In his iconic painting, “Isildur’s Bane,” that beatification of Isildur is explored through the stylistic attributes of Orthodox Christian iconography, bringing a Near Eastern touch to a primarily Western inspired mythos. The visual language of Orthodox Church icons from pre-Renaissance times, Honegger argues, is an ideal vessel for this temporal and thematic realignment. The cultural influence of Constantinople made its way throughout Europe even to the British Isles in terms of its aesthetic renown. Johnstone’s use of golden halo discs, typography arrayed above or around, the slightly turned gaze of his Middle-earth saints, the cracked veneer, the emphasis of a pious mood over realism, recasts Isildur as both an enigma and magnifier of moral study and insight.
In fact, it is that holy tenor that gives these works their realism. It is that triangulation of historical and cultural angles that allows us to follow Johnstone into his dreams, and hence Tolkien’s Middle-earth, as if we too were walking the halls of that torch lit stone-built monastery. Which brings us to what I believe is one of his most powerful images, “Gandalf the White,” the mesmerizing image of a holy man if you like, weathered, serious, determined, monk-like in his posture, a bulwark against temptation and condemnation. Here is a figure who has seen things, mourned things, and has walked the fire of existence. The deep blues bestow a nocturnal, misty, Northern ambience, pulling just so away from the Southern, while the red-rimmed, spotted rays of a sunny halo hint at his holy rebirth as an emissary of the Flame of Anor — the Flame Imperishable.
Like Gandalf’s Ring of Power, Narya, the Ring of Fire, which is only revealed in the last chapter of The Lord of the Rings, there is a lot that is unseen in Johnstone’s work. The deep research is layered underneath. The theological complexities of his motifs require theological awareness to unveil their deeper meanings. But deeper still is his great love for Tolkien’s humanism. All of these elements are sensed and felt when observing his work. Even if one misses some of its slyly arcane and religious allusions, their shimmering depth means one can also continually uncover new reflections in these mirrors of the human spirit.
It’s not just the reflective effect of the gold leaf in his paintings, but the emotional intelligence glinting in every stroke and dot that constitutes his art. So that again, after talking with Jay, I came away with the sense that his love of Tolkien is just as personal as it is philosophical or theological. This is the common bond that links so many to Middle-earth, that it is a kind of universal prayer, a sermon about the survivability of tragedy and hardship.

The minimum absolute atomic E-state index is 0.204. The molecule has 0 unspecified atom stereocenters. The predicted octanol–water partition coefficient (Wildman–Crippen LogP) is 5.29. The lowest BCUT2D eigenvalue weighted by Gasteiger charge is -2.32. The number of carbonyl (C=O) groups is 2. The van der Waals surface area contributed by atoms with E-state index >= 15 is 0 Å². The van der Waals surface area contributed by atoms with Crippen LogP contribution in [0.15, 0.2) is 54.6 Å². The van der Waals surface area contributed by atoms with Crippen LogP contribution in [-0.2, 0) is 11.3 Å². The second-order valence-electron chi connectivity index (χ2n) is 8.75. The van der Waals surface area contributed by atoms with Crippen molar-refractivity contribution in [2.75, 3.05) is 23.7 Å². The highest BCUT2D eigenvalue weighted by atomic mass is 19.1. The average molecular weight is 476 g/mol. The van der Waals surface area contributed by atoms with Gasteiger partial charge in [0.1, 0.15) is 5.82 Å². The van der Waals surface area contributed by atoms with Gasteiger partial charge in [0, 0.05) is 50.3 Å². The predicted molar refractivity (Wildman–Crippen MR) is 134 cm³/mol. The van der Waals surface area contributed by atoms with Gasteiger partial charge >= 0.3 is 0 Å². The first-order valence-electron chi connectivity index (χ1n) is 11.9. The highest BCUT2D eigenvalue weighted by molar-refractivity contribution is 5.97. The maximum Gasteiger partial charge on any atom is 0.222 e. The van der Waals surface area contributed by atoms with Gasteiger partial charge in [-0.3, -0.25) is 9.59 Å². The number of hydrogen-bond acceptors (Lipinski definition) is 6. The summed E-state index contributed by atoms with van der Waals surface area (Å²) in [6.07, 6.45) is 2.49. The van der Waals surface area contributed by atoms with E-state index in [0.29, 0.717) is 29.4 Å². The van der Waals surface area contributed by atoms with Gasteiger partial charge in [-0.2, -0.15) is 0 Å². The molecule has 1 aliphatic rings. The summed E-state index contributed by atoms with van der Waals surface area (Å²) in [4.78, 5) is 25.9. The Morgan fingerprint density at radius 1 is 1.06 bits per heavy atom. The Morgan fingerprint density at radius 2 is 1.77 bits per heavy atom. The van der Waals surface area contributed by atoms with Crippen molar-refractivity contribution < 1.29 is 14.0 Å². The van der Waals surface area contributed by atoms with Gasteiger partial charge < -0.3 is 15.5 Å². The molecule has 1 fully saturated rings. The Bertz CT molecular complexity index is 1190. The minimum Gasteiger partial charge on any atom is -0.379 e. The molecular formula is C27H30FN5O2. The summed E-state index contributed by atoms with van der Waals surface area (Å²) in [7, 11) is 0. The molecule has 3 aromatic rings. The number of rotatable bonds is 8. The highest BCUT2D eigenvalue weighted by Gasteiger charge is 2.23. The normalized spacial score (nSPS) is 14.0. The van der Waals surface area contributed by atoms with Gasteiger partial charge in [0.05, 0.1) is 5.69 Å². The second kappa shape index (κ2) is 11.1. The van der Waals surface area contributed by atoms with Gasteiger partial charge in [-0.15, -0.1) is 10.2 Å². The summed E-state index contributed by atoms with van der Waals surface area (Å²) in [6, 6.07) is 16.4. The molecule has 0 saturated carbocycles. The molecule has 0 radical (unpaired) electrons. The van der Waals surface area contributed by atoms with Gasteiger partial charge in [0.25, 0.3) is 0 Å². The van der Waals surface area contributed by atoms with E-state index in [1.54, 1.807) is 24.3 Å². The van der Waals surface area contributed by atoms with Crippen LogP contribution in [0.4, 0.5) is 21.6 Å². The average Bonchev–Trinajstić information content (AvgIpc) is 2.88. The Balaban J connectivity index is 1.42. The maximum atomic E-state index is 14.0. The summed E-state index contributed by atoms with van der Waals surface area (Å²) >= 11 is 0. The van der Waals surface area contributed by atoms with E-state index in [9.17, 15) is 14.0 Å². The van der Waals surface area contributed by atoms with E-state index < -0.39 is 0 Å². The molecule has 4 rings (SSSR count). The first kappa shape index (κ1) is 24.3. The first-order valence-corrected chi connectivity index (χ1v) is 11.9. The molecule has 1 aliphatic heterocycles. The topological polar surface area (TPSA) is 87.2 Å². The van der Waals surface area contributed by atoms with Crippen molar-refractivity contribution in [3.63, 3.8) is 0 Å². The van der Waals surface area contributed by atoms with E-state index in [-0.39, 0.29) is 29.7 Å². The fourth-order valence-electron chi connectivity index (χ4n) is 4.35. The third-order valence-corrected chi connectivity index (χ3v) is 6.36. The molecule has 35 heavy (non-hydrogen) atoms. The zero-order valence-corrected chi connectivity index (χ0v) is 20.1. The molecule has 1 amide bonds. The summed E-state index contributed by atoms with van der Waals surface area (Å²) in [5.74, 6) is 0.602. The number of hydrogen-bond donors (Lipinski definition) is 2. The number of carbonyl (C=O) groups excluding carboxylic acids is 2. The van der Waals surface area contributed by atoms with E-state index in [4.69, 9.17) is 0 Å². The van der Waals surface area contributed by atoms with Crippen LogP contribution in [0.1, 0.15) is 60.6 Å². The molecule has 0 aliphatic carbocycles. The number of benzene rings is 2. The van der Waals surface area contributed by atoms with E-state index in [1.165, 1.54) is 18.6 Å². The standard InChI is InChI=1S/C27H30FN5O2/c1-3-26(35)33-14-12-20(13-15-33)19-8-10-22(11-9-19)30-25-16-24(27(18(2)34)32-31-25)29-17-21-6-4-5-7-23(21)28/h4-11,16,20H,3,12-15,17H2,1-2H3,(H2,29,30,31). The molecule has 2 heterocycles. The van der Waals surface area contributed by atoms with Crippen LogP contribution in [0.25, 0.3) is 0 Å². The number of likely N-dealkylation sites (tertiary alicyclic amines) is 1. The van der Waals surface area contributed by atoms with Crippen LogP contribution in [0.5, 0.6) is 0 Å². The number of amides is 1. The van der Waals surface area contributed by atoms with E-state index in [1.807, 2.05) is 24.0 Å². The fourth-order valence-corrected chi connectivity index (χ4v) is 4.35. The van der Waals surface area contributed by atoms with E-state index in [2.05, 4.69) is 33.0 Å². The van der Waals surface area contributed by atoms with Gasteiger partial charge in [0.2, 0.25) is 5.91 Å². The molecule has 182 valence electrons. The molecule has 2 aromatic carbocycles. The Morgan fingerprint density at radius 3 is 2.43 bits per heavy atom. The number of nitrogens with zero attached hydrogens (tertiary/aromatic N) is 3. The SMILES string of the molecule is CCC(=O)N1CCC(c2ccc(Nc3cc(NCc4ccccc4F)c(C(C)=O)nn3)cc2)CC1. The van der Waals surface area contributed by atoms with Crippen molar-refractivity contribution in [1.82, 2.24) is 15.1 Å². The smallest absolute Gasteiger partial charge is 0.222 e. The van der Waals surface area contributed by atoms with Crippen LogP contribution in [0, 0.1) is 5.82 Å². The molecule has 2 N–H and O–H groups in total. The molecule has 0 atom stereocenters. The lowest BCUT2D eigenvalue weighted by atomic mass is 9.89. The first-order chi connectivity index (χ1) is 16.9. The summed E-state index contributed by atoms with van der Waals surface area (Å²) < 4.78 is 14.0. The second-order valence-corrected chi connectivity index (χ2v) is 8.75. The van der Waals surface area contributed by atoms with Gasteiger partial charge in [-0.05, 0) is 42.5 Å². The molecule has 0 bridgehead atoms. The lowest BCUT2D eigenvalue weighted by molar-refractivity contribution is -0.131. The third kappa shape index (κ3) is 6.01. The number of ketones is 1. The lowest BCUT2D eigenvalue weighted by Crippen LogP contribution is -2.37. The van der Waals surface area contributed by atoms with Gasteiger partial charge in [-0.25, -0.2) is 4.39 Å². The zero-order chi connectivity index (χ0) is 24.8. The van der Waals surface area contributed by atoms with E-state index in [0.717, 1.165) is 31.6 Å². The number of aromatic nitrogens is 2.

Johnstone highlights his relationship with his son, who has had to make his way through difficult learning and mental health challenges over the years. Johnstone has felt guilt and pain over his past inability to understand and later to fix or ease some of those challenges. But in general, through art and Tolkien, he has found a way to unlock greater healing and love between them. For them both, Tolkien’s stories and life constantly inspire: he has even painted part of an exploded WWI artillery shell with Tolkien’s wartime photo portrait; and combining all of these threads, he has also painted a crossroads of sorts between the three of them.
Tolkien’s Leaf by Niggle story, and its theatrical interpretation by Richard Medrington’s Puppet State Theatre Company, was one of Johnstone’s favorite subjects to translate. In his painting, “The Voices,” he brings Leaf by Niggle, the hobbits of Middle-earth, Tolkien’s battlefield trauma, and his and his son’s own self-persecutions into focus. The story was written by Tolkien as an expression of fear and a deep sense of failure over his struggles to finish The Lord of the Rings. Every artist deals with self-doubt for every human being deals with self-doubt. Metaphorically, Tolkien described this both through the image of a tree that Niggle never seems able to complete, each branch and leaf pulling him away, combined with an autopsy of Niggle’s body and life by two doctors.
“They're discussing him in a past tense and they're talking about, Well, he was a great parent. He was a fantastic painter,” Johnstone explains, alluding to the legs and feet of two hobbits in the painting — Frodo and Sam, as the doctors — who we cannot see from the waist up. “And then the second one says, No, he's a waste of time. He never created his masterwork. And so they have these two voices arguing and so this picture is called ‘The Voices’ — and the portrayal is actually of my son.” Thinking more on it now, I realize it is also Gollum. “This covers three or four things for me,” says Jay. “It was Niggle. It was obviously the story about Niggle. But to me, the voices weren't doctors. They were actually angels.”
“They were almost the gates of heaven,” he theorizes about the two doctors, and Frodo and Sam by extension through his painting, both standing over his son in judgement, with only the hint of compassion coming through the pastoral hair on their hobbit feet. “Saying, Well should he come in because he's a good guy? Should he not go in because he is a complete failure? And that's how Tolkien viewed this I think. But that's also how I viewed it….It's my guilt that I should have been a better dad, but I'm actually a failure at the same time.”